This is a guest post by Rina Ramdev and Debaditya Bhattacharya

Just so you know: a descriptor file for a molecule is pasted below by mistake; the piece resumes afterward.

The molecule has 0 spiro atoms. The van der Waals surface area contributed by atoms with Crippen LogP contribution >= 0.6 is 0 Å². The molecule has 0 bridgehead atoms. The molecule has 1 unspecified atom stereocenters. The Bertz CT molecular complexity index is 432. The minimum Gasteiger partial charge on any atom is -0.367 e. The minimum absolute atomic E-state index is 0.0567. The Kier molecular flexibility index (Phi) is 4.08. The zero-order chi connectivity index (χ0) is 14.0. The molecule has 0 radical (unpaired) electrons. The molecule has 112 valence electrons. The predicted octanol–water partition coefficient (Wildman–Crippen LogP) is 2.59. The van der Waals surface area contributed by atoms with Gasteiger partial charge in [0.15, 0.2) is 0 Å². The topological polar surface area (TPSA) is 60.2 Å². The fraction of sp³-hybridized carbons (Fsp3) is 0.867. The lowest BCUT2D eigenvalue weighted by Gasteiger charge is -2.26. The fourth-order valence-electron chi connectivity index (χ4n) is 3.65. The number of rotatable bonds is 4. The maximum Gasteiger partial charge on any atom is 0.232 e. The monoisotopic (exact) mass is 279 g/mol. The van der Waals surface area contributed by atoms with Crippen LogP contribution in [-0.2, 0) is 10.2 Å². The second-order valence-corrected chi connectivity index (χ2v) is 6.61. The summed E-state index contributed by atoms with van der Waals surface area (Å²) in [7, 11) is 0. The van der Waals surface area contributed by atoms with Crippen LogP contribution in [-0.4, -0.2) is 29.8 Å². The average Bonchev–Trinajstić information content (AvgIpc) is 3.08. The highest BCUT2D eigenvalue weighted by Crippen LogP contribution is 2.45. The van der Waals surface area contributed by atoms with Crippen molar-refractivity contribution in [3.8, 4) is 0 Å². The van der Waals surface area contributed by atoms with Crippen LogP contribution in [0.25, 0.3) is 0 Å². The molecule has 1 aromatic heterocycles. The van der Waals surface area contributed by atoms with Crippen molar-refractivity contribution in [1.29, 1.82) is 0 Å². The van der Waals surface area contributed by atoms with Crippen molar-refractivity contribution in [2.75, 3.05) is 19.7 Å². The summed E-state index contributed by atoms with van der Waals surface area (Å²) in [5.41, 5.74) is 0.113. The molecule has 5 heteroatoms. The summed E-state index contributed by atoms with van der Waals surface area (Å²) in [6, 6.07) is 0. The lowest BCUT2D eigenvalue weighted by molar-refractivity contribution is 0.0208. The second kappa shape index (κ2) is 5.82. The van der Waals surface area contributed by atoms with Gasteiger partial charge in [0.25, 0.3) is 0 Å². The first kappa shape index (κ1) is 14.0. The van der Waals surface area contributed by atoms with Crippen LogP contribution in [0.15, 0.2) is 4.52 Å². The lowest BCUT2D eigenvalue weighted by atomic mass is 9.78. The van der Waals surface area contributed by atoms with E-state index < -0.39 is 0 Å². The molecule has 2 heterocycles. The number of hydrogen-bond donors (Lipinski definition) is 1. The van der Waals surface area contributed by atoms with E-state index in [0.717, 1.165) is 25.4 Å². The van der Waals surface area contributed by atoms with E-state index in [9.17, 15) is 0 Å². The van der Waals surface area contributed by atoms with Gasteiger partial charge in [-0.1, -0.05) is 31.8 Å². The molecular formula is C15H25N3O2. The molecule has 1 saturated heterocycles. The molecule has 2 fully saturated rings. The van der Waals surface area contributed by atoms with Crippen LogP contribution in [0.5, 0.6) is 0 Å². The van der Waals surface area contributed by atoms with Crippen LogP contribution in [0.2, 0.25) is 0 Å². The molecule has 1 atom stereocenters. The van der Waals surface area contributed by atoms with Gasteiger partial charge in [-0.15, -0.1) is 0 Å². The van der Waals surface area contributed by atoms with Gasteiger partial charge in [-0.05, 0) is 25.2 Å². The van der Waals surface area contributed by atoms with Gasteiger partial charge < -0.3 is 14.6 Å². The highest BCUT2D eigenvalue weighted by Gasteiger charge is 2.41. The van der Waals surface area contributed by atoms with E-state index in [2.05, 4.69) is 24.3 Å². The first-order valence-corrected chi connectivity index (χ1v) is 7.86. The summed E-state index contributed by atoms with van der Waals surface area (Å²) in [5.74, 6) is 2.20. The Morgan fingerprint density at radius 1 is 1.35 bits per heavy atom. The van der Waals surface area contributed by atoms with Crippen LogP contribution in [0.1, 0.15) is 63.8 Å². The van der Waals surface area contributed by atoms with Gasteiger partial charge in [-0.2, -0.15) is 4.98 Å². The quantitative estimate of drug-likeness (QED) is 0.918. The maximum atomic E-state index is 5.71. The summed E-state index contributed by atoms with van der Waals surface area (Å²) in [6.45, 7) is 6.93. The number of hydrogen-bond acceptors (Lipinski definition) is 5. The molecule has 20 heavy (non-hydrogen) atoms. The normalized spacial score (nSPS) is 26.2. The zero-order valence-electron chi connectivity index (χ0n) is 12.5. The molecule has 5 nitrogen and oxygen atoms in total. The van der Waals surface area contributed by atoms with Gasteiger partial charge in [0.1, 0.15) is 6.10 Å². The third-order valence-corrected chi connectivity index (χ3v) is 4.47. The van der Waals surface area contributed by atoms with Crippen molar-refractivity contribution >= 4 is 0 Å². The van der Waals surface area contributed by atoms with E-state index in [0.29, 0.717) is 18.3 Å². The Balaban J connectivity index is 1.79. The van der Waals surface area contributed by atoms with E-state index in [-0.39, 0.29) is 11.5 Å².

Students of JNU have been on an indefinite hunger-strike for over 15 days now, and the administration’s only official response so far had been the Vice Chancellor’s May 4 statement invoking the vocabulary of the ‘lawful’ and the ‘constitutional’ — in ambivalences closer to threat than appeal. The subsequent May 10 Academic Council meeting has been historic, both for its 53 members’ overwhelming denunciation of the HLEC report, as also for the indelible image of a fleeing VC now forever etched in campus folklore. Further, the Delhi High Court’s stay on the fine imposed upon one of the students lends hope for similar stays with the remaining beleaguered students’ cases. The VC has consequently been referring to the enquiry mandate as being sub-judice, only to grant it an interim legitimacy that may symbolically defeat the stridency of student resistance. Letters have been sent out to the parents of striking students, in an attempt to re-route intimidation and pressure through other non-official means of paternalism. Given the conditions of duress being thus created, until the HLEC’s report is revoked in entirety, there is every reason to believe that the administration’s vindictive punitive designs will leech into the future of university freedoms and campus democracy irreversibly.